A Republican candidate for the Texas House is speaking out against a proposed rate increase by the Texas Windstorm Insurance Association.

In a letter to TWIA Commissioner Kent Sullivan, candidate Mayes Middleton urged him not to approve a proposed 10% rate hike in the wake of Hurricane Harvey. Middleton, whose district would consist of both Chambers and Galveston counties should he be elected in November, claims past rate increases are still being spent on attorney fees to fight “decade old legally proven” Hurricane Ike claims while claims from Hurricane Harvey are being delayed or underpaid.

Middleton defeated State Rep. Wayne Faircloth (R–Dickinson) in the Republican primary in March. He is facing Democrat Amanda Jamrock in the November general election.

His full letter may be read below:

Commissioner Sullivan,



On behalf of coastal homeowners, business owners, and taxpayers, I am urging you to not approve the 10% rate hike the Texas Windstorm Insurance Association (TWIA) Board recommended (in a 5-4 vote) on July 31, 2018. Since 2008, we have seen residential TWIA rates skyrocket 55.5% (65.5% if this proposed increase is approved). Many can no longer afford to carry insurance because of these rapid and burdensome increases. To put such an unbearable rate increase into perspective, the Consumer Price Index only increased 19.1% during that same 10 year time period. TWIA was originally intended to be the insurer of last resort, but it has become the de facto insurer of only resort, which is why a 10% increase will be so damaging to homeowners and businesses and, ultimately, hurt private property rights and free enterprise along the Texas Gulf Coast.

I would like to say that all of the rate increases have been spent wisely, but that is not the case. TWIA has wasted millions on attorneys’ fees to fight decade old, legally proven claims from Hurricane Ike. Additional damages and attorneys’ fees aside, Texas City ISD is owed $49.5 million, College of the Mainland $8.9 million, Dickinson $2 million, City of La Marque $5.2 million, City of Santa Fe $2.6 million, Santa Fe ISD $16.3 million, and even $37.2 million for Chambers County and Anahuac ISD. It has also been widely reported that TWIA has been slow to pay, underpaid, or not paid at all on numerous Hurricane Harvey claims. Based on recent history, I am not hopeful that increased premiums will be spent properly.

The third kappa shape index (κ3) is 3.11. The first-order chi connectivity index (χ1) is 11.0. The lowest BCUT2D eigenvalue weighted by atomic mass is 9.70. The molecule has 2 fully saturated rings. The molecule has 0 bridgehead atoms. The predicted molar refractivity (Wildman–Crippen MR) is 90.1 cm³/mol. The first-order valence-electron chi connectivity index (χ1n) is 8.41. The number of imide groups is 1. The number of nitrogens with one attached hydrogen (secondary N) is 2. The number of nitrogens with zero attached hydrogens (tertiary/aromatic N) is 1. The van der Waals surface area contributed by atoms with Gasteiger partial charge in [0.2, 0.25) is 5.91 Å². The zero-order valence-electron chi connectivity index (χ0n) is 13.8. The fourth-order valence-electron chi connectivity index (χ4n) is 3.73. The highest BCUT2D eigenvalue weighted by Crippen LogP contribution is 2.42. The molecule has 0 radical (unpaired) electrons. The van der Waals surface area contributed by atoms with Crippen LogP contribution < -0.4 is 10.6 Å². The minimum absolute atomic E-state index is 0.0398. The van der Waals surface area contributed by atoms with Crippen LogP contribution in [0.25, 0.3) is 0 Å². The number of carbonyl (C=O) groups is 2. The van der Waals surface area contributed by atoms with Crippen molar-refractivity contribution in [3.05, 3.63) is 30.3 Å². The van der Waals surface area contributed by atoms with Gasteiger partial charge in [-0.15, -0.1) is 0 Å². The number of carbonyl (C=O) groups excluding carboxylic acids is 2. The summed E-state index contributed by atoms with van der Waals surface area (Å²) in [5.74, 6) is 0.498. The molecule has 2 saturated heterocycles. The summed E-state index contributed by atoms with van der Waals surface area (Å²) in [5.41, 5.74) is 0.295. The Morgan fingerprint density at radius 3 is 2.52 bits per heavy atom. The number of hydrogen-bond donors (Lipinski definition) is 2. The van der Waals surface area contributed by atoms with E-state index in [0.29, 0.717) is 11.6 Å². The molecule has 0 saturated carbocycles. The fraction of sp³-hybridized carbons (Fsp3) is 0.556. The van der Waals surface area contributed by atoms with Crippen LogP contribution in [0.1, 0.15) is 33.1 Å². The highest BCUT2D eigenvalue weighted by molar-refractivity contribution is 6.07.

Several Gulf Coast legislators plan on working on TWIA reform legislation in the upcoming 2019 session. If elected in November, I plan on aggressively fighting for TWIA reform, as well. While we would prefer no increases, I urge you to halt all efforts to add to the financial burdens of a community still rebuilding from Hurricane Harvey, and, instead, work with elected Legislators, during the 2019 Legislative Session, to enact meaningful reforms to TWIA and its unsustainable rate hikes.



Galveston and Chambers Counties represent almost 35% of TWIA policies, which is why rejecting this double-digit rate hike is so important to our area, homeownership, and a pro-business environment in our community.

Do the right thing and do not add further harm by increasing premiums.



Best regards,



Mayes Middleton

 

Brandon Waltens

Brandon serves as the Senior Editor for Texas Scorecard. After managing successful campaigns for top conservative legislators and serving as a Chief of Staff in the Texas Capitol, Brandon moved outside the dome in order to shine a spotlight on conservative victories and establishment corruption in Austin. @bwaltens

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